I don’t want to get mired in the debacle of Episodes I, II, and III, but suffice to say they didn’t help any. My curiosity was definitely aroused when the prequels were announced. We braved the sometimes moody crowds in order to see all three of them, but they did not revive my fandom. As life progressed, as school and new jobs and new places happened, I stowed away my Star Wars love. I stopped associating a part of myself with that universe. I gave away most of my books and posters and Star Wars paraphernalia.

Now, I didn’t wholly separate myself from Luke, Leia, and Han. They popped up in my thoughts from time to time, especially when very early rumors began to surface about possible sequels to the original trilogy. I watched a few episodes of Star Wars: The Clone Wars and liked them enough. Going back to the movies was tougher for some reason (to this day, it’s been close to a decade since I’ve watched the original trilogy in full). The mere thought of watch them made me deeply sad; I just couldn’t man up and face watching something that I had once loved so intensely.

But my comatose fandom wasn’t six feet under…yet. A little something called LEGO Star Wars: The Video Game helped resuscitate it to a surprisingly lively state. I watched it being played on the original hefty Xbox and kind of fell back in…like (love was still a ways off). It was…cute…and funny. The developers obviously knew the source material well enough to both pay tribute and keep things very cheeky. When I picked up LEGO Star Wars: The Complete Saga for my DS some years later, I found myself right back in 1983 with Return of the Jedi, watching the Ewoks and speeder bikes with intensity and absolute adoration. The Star Wars love, it returned, if diminished from what was, but awoken nonetheless.

Today, I’m close to being a Star Wars fan again. I may not have much to show for it — I don’t remember ship schematics as well as I used to, I’m pretty rusty on character names, and I’m not going to be able to talk about Princess Amadala (I typed that without gagging, thank you very much) – but I’m excited for what was and what’s to come. Episode VII might be awesome, and it might not. But at least it’s happening. And honestly, based on J. J. Abrams’s previous outings, I’m sure it will excite at least some fans, both latent and obvious.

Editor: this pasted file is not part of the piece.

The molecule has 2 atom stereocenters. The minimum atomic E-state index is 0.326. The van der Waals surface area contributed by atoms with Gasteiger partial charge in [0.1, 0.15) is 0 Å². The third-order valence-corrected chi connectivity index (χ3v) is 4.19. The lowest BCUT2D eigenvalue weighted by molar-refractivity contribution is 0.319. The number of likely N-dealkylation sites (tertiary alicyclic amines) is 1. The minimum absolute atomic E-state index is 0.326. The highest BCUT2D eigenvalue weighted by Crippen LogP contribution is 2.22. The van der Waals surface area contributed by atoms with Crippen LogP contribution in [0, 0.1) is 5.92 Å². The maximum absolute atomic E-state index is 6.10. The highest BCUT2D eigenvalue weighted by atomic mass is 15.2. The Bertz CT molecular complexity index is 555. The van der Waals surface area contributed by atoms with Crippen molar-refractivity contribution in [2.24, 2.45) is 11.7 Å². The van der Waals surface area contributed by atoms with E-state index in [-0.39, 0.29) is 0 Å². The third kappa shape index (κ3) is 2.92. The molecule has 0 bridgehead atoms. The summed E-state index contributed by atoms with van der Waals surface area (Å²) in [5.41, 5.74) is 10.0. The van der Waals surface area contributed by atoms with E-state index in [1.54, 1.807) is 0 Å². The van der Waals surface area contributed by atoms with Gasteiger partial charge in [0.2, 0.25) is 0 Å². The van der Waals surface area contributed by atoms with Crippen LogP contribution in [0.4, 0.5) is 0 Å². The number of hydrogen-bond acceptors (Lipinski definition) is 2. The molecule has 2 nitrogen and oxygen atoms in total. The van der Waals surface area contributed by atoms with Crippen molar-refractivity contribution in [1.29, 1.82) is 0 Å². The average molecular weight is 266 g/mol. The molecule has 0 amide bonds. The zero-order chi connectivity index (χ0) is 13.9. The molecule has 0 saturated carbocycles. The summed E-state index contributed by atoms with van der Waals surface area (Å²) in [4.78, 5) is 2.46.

Like what you’ve just read? Cary posts to Geek Force Network every Friday. You can also find more words that she put together in paragraphs at Recollections of Play and United We Game


One thought on “The ebb and flow of my Star Wars fandom”

  1. Reblogged this on Recollections of Play and commented:

    Outside of video games, Star Wars has probably been the next most constant obsession in my life. After seeing Return of the Jedi in the theatre way back when, I was hooked. But as with any love, its intensity has waxed and waned between extended moments of high praise and low disapproval. With another Star Wars movie now on the way, and with things about it looking very promising, I’m slowly coming out of one of those low periods, and I find myself once again embracing everything that makes Star Wars so wonderful. And there was no better place for this inner monologue than Geek Force Network.